Tuesday, January 12, 2010

Nova Overcomes Louisville in Some Kind of Hybrid Form of Basketball

Dr. Naismith must be rolling over in his grave because the game Villanova and Louisville were playing was not the form of basketball he intended when he invented the game in 1891. There were 66 personal fouls, 94 free throws, 42 turnovers, and the 40-minute game took roughly 2 hours and 40 minutes to play. Rick Pitino employed his signature full court press, and between the frenetic pace, physical defense, and the white-out crowd (and coach) Villanova was flustered. They could barely move the ball across halfcourt, as evidenced by Reggie Redding's seven turnovers. Jay Wright got so outraged by the rough play and his team's inability to break the press that he was tee'd up and had to be held back by his coaches to avoid being ejected. Louisville got out to a 17-point lead midway through the first half, and at that point Villanova had two choices: 1) Get down on themselves and give up, or 2) Keep fighting and playing Villanova basketball. Luckily they chose the latter and were able to cut the halftime deficit to seven points.

Then the second half was all Villanova, or more specifically all Scottie Reynolds. Scottie scored 30 of his season-high 36 points in the second half and was nearly perfect shooting the ball (9-10 fg, 5-5 3pt, 13-17 ft). Villanova returned from the locker room more patient, finally figuring out how the break the Louisville press. Nova cut down on their turnovers from 17 in the first half, to just 5 in the second. Corey Fisher personified the turnaround with zero second half turnovers, after compiling four in the first half. They also took control of the boards in the second half. Louisville out-rebounded Villanova by 10 in the first half, and they had more offensive boards (15) than Nova had total rebounds (14). However, Nova out-boarded the Cardinals 22-17 in the second half. Taylor King led the team with 7 rebounds, all but one of which came in the second half.

You could say Pitino out-coached Jay Wright early in the game because Jay's squad wasn't initially prepared for the press, but in the end Pitino out-coached himself. As good as Scottie Reynolds was, Samardo Samuels was even more dominant. He had 21 points, 7 rebounds, 4 blocks, and was literally perfect shooting the ball (4-4 fg, 13-13 ft). How somebody that unstoppable doesn't touch the ball on every possession is outrageous. Nova had no answer for him inside, yet Pitino seemed content to let his guards jack up threes, 33 of them in total, despite shooting only 21%. Villanova, on the other hand, was much more selective with the longball, and it paid off to the tune of 9-14, 64%.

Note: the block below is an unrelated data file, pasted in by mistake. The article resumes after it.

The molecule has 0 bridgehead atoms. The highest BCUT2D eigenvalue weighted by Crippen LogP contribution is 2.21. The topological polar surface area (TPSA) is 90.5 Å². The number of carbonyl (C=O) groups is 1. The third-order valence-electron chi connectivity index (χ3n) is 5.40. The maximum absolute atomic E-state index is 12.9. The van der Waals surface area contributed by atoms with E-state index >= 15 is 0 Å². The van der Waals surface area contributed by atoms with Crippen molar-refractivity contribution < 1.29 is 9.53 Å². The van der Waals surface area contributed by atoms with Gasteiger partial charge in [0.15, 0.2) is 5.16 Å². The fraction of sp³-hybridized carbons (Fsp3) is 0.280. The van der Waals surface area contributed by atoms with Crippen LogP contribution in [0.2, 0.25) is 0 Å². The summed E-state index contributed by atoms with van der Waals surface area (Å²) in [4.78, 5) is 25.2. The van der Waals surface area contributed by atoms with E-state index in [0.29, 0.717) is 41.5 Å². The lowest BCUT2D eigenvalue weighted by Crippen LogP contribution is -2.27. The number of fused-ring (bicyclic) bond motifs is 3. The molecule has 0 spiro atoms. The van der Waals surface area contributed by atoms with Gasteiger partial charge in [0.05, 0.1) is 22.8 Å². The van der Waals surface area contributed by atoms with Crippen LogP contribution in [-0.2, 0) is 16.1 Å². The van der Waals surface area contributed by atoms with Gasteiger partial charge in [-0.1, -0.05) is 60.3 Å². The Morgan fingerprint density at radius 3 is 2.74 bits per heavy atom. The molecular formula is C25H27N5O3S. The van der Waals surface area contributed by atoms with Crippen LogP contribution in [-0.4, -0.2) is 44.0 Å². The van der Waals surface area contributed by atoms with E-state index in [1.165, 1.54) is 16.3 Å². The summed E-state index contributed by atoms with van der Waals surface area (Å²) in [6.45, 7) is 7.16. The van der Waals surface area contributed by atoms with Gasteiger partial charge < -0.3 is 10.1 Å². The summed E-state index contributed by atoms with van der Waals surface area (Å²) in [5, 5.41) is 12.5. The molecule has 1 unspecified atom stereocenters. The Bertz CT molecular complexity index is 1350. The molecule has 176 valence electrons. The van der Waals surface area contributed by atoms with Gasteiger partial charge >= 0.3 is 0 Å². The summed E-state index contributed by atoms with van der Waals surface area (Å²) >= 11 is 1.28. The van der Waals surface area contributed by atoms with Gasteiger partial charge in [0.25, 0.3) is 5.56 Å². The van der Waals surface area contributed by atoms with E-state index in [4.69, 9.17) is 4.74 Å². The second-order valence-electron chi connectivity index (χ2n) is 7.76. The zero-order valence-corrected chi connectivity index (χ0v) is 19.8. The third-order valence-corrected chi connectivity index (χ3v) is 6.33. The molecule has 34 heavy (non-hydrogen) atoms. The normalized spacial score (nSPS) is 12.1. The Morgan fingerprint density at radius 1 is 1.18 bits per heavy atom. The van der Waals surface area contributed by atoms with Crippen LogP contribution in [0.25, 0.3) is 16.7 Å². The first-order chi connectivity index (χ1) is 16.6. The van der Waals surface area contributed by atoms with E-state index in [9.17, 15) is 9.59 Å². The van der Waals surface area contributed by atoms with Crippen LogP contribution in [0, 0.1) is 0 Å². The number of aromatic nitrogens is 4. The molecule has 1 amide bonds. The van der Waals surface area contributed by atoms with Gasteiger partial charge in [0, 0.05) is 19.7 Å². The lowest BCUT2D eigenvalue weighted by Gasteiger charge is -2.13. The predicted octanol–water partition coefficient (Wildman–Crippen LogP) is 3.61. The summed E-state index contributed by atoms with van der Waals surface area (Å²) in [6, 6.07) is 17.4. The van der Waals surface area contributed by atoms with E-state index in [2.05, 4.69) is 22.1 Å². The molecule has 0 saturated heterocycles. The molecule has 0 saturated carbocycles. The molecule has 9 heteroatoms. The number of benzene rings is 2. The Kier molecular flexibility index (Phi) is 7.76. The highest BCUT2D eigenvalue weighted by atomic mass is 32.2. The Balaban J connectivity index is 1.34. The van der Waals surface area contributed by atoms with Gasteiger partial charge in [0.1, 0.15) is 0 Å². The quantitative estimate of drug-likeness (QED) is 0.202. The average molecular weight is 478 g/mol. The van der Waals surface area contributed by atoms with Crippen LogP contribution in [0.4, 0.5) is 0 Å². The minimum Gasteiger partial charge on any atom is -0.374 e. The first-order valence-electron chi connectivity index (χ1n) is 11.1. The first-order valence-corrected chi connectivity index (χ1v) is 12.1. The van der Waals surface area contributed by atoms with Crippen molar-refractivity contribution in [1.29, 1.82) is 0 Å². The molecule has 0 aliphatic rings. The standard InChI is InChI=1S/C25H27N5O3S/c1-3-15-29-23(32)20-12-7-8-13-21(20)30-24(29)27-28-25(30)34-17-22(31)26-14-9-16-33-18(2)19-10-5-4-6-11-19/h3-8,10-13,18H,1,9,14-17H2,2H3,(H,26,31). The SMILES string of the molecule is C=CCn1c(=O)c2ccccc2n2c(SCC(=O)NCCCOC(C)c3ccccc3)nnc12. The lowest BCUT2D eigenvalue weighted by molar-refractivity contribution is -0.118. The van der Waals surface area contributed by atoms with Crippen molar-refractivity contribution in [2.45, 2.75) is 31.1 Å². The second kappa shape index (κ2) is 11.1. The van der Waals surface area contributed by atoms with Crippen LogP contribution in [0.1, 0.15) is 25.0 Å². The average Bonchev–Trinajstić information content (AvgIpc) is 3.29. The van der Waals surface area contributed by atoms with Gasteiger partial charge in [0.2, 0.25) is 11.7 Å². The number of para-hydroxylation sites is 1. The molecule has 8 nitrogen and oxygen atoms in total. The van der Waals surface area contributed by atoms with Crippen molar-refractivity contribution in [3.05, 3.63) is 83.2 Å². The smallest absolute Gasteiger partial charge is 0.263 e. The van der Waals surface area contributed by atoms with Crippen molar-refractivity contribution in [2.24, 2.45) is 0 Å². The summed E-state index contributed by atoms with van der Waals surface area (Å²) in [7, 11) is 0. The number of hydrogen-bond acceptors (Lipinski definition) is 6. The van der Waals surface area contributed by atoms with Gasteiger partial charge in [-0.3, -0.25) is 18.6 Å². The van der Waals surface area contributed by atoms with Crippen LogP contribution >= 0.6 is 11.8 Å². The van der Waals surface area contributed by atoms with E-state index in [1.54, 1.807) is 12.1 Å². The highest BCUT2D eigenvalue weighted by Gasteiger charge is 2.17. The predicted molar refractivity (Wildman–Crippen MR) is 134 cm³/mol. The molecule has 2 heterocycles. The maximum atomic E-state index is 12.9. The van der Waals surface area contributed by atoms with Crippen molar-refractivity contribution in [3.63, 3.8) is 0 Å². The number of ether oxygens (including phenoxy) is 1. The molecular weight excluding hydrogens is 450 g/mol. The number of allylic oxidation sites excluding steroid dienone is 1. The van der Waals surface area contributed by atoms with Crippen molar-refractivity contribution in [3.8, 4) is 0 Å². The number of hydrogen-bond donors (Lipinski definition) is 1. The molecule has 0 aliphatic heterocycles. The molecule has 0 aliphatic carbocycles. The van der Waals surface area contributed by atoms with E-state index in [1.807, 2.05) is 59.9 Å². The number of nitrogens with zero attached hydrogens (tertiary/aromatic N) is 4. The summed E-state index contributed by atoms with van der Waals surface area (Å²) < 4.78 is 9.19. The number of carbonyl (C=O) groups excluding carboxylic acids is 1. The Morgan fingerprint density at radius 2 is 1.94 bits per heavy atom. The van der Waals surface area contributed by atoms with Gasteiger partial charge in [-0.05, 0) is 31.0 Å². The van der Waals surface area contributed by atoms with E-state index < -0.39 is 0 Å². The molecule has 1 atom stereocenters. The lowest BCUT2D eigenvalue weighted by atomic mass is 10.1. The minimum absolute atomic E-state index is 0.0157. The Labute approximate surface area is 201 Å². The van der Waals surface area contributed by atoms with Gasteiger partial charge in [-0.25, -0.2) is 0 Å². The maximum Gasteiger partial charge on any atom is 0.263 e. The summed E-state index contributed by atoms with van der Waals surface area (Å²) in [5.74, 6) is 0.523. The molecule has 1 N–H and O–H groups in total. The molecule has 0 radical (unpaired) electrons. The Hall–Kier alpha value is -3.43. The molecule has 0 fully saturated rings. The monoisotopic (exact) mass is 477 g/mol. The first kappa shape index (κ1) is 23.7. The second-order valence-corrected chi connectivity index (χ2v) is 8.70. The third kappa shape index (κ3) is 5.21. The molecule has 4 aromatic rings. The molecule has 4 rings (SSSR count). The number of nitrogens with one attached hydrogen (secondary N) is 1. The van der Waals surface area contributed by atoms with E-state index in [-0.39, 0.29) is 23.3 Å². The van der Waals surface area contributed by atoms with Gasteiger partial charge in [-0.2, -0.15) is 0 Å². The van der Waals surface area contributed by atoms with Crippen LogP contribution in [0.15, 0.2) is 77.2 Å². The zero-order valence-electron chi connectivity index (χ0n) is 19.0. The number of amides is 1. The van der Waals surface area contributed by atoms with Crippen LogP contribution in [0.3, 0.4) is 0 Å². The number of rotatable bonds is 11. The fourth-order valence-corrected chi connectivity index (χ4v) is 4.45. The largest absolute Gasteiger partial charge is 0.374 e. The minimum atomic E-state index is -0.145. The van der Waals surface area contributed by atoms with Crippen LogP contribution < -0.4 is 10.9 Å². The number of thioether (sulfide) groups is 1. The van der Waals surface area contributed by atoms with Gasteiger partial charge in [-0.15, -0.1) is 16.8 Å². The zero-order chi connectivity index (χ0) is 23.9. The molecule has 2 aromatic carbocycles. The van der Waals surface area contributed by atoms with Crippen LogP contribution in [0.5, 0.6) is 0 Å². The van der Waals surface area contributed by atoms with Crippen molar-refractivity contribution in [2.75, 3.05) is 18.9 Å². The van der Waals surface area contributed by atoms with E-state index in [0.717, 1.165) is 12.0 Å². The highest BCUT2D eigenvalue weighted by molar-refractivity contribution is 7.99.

Between the ultra-fast pace of play and the 33 personal fouls called on each team, depth became very important, especially later in the game. For the past couple of years, Louisville would win these types of games over Villanova because they always had a deeper bench. Now Villanova goes 11 deep, and Jay Wright took full advantage of that by playing 10 players for at least 10 minutes. Maalik Wayns stepped up to score 10 points in the first half to help Nova claw back. It's almost not fair when a player as good as Dominic Cheek is coming off the bench as your ninth man. Mouphtaou Yarou is the newest addition to the roation, and he seems to be getting his legs back under him, playing 14 minutes in the game. He showed some nice post moves on offense and provided a shot-blocking presence on defense, but he needs to learn how to avoid the ticky-tack fouls.

Villanova showed a lot of grit and perseverance to come through and win this game. Nova should get back to playing actual basketball in their next game, a showdown at noon in Philly against Georgetown and their classic Princeton offense.

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